Herbal lotions are water based. They are used as toners, splashes, and moisturizers. Potions have healing, magical, or poisonous properties. Tinctures contain alcohol -- fresh herbs are soaked in vodka for several weeks until properties are extracted. They are used in cough syrups, muscle rubs, and other home remedies. Herbal teas are the easiest to prepare. Just steep plant material in water, strain, and drink.
Herbal lotions are liquids prepared for external application and are usually used for protecting or healing the skin. They contain one or more herbs and a water, alcohol, witch-hazel, or vegetable oil base. Facial toners, astringents, and body moisturizers are all lotions. The healing properties of lotions are absorbed directly into the skin. Lotions can become creams, ointments, or salves with the addition of waxes, fats, or starches to act as thickening agents.
Ointments and salves offer greater protection than lotions. Containing waxes and butters, they are more resistant to water and act as a barrier to germs. Ointments are used to heal, soothe, and protect. Diaper rash ointment and poison oak salves are examples.
Tinctures are made with alcohol like vodka. They are good for preserving summer herbs for winter use. Herbal properties are absorbed into the alcohol and may retain their potency for years. Tinctures are used as tonics and in medicinal treatments such as cough syrups. They may also be used as muscle rubs.
Teas are a popular way to get the healing properties of herbs into the body. Teas are made out water and plant material including leaves, flowers, seeds, berries, bark, stems, roots and tubers. Mint, basil, thyme, and other culinary herbal teas are usually made from leaves. Chamomile and calendula teas are made from flower petals. Rose hip and juniper teas are made from seeds and berries. Cinnamon, white oak, and wild cherry teas come from the inner bark of trees. Dandelion tea can be the root, the leaves, or the flowers. Try single teas before experimenting with different blends. Most teas -- like mint and catnip -- are safe for children but some are not -- so do your research or consult a healthcare professional when treating children.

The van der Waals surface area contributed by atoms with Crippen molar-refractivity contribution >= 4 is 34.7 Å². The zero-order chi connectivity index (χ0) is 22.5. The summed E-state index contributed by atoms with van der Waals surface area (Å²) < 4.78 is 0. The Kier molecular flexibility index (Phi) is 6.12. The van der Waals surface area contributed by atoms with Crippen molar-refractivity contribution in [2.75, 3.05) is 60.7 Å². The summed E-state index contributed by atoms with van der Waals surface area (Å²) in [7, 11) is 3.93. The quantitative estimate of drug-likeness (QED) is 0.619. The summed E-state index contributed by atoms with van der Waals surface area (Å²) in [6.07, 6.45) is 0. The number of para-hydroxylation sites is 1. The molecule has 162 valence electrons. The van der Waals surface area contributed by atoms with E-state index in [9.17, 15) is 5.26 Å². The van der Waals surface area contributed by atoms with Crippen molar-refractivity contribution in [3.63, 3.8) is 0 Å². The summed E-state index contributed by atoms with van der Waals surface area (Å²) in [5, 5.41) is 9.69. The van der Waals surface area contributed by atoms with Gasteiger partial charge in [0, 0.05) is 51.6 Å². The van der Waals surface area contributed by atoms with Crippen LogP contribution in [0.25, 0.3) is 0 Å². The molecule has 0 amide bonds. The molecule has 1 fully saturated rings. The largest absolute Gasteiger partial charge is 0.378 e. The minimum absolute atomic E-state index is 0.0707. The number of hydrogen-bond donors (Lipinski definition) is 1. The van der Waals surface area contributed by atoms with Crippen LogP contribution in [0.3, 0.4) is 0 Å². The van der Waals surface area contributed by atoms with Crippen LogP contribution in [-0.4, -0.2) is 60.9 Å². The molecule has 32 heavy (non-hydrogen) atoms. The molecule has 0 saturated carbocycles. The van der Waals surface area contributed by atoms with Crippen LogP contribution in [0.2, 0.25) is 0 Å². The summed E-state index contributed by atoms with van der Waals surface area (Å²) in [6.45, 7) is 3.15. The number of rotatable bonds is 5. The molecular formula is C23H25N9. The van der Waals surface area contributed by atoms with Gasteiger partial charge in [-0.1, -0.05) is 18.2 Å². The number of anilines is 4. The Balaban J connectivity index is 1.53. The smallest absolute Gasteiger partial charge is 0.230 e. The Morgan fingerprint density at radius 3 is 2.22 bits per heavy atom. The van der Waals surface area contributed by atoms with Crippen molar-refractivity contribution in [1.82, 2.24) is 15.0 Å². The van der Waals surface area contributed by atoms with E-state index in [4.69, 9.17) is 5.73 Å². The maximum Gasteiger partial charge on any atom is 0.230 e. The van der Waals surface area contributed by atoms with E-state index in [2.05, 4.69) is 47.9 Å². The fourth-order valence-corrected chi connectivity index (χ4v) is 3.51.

Herbal preparations like tinctures and ointments keep best refrigerated in dark-colored glass jars with tight lids. Dried herbs keep well in paper sacks stored in a dry, ventilated attic. Herbs need to be protected from dampness, high heat, and insects.
Make a quart of tea at one time. Just boil the water, add the plant material, and steep leaves for 3-15 minutes. Simmer stems, berries, or roots for up to thirty minutes. Strain and give the patient a dose every few hours throughout the day. Depending on herb and strength of tea, doses can be from one tablespoon to one cup of tea. Add honey and lemon to taste.
When nursing a loved-one back to health remember that a pair of healing hands can do as much as any medicine. Take time to give the personal touch. A pat on the back, a gentle foot massage, applying sunscreen, giving a manicure, tucking-in the bed-covers, or even just dabbing essential oil on a bug bite can work wonders if done with love. Herbs can bring health and beauty, but a loving touch uplifts the spirit.
* Always treat herbs with respect. Use common sense and discontinue use if irritation develops. Use herbs only as needed and know when to stop. Keep your healthcare professional informed. Store herbs properly and discard if moldy or if they smell rancid. Watch for possible allergic reactions. Realize that essential oils are extremely concentrated and may be toxic in large amounts. Use essential oils only when diluted with carrier oils. Do not take essential oils internally. Use special care with herbs like ginger and cayenne since they may cause burns. If considering using herbal remedies during pregnancy, consult with your physician first. Use lower doses for children. Do not treat children under 2 with herbal remedies (even catnip and chamomile could cause allergic reaction). Last but not least, remember that some herbs are photo-toxic and should not be used when outdoors or in sunlight.
"The only way to really learn about herbal medicine is to touch and smell herbs, taste them, use them daily, and grow them if possible. Herbal medicine is a way of life. It is not a quick fix." ... Janice Boling, herbalist, web designer, writer, photographer
* Note - the information on this website has not been evaluated by the Food and Drug Administration.
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